NICE has produced guidance which informs DXA and treatment decisions (see references), but clinicians should use their judgment to evaluate individual patients.

The UK FRAX calculator and its link to the National Osteoporosis Guideline Group (NOGG; see references) guidance also advise on who needs DXA and who may benefit from treatment. This can be used with or without femoral neck bone density from DXA.

The Royal College of Physicians (RCP) 2002 guidance on prevention and management of steroid-induced osteoporosis has not yet been superseded by the NICE guideline, still in development.

4. Management options
In cases of fragility fracture or secondary prevention:

  • Postmenopausal women (NICE TA161): treat if T-score on DXA ≤-2.5; if ≥75 years can treat without prior DXA.
  • Men and premenopausal women >50 years (FRAX score and NOGG guidance): amber and red zone need DXA; consider referral.
  • Men and premenopausal women <50 years: refer.

In cases of steroid-induced osteoporosis or those at-risk (RCP guidance):

  • Treat those ≥65 years or with previous fractures.
  • Treat those <65 years and no previous fractures if T-score on DXA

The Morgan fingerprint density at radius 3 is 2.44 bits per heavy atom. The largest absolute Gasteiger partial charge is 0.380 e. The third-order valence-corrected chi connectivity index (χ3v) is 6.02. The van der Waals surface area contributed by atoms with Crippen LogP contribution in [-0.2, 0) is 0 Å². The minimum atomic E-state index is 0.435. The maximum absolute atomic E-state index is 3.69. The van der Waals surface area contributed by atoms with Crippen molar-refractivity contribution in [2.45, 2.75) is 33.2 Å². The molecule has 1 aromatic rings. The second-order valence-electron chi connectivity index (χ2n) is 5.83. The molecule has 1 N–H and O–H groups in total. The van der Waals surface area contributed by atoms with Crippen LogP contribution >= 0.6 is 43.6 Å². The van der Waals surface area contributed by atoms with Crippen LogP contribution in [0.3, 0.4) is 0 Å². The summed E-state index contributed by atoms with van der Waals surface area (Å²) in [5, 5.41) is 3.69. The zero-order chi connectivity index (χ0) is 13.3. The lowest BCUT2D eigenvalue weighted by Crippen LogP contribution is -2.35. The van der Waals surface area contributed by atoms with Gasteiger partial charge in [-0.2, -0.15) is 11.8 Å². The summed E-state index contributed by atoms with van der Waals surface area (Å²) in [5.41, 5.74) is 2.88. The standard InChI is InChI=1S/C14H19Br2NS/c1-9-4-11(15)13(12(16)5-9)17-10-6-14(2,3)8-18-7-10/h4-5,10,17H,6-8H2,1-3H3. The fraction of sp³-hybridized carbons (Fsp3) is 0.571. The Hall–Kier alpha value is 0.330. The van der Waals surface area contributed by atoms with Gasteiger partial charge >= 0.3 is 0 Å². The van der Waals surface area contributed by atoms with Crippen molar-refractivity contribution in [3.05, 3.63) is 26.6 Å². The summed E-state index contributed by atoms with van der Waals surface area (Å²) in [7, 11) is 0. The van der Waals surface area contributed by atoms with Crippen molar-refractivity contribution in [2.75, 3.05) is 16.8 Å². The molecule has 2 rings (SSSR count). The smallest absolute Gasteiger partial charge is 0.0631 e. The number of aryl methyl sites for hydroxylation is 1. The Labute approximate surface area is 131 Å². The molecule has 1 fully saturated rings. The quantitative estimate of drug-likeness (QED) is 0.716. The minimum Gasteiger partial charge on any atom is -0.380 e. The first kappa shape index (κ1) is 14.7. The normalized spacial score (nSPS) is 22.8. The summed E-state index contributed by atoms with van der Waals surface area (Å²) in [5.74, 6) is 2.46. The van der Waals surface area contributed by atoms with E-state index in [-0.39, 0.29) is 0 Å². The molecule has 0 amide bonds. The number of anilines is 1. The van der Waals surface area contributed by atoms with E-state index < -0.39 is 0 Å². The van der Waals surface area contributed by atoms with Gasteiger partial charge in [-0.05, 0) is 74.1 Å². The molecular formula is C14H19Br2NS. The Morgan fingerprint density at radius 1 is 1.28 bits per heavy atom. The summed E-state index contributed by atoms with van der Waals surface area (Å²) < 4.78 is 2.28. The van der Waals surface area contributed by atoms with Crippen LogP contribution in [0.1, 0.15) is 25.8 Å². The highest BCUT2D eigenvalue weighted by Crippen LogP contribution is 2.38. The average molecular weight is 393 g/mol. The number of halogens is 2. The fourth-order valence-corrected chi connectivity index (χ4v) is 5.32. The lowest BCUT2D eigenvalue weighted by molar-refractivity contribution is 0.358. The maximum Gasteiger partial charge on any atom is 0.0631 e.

For primary prevention:

  • If there are silent/undiagnosed vertebral fractures: manage as for secondary prevention.
  • Premenopausal women with proven osteoporosis: refer.
  • If >50 years, follow NICE TA160 or FRAX and NOGG: DXA if amber or red zone; treat or reassure.

Postmenopausal women with fracture and osteopenia are a difficult group, since they have already demonstrated bone fragility, and half of fractures will occur in people with osteopenia rather than osteoporosis. NICE does not recommend treatment, but it may be appropriate to carry out a FRAX score and consider treatment if NOGG recommends it.

5. Treatment
All patients at risk of fracture should receive lifestyle advice (for example, smoking cessation, dietary calcium, alcohol intake, weight-bearing exercise, falls assessment/gait and balance training). Those with osteoporosis should receive education about treatment benefits/risks and how to take treatments.

Drug treatments include calcium and vitamin D, alendronate, risedronate, ibandronate, strontium ranelate, denosumab, zoledronate, and parathyroid hormone.

All those requiring bone-sparing therapy and the elderly without previous fractures should receive calcium (1,000mg) and vitamin D (800IU). Consider initiating these two weeks before treatment to check tolerability.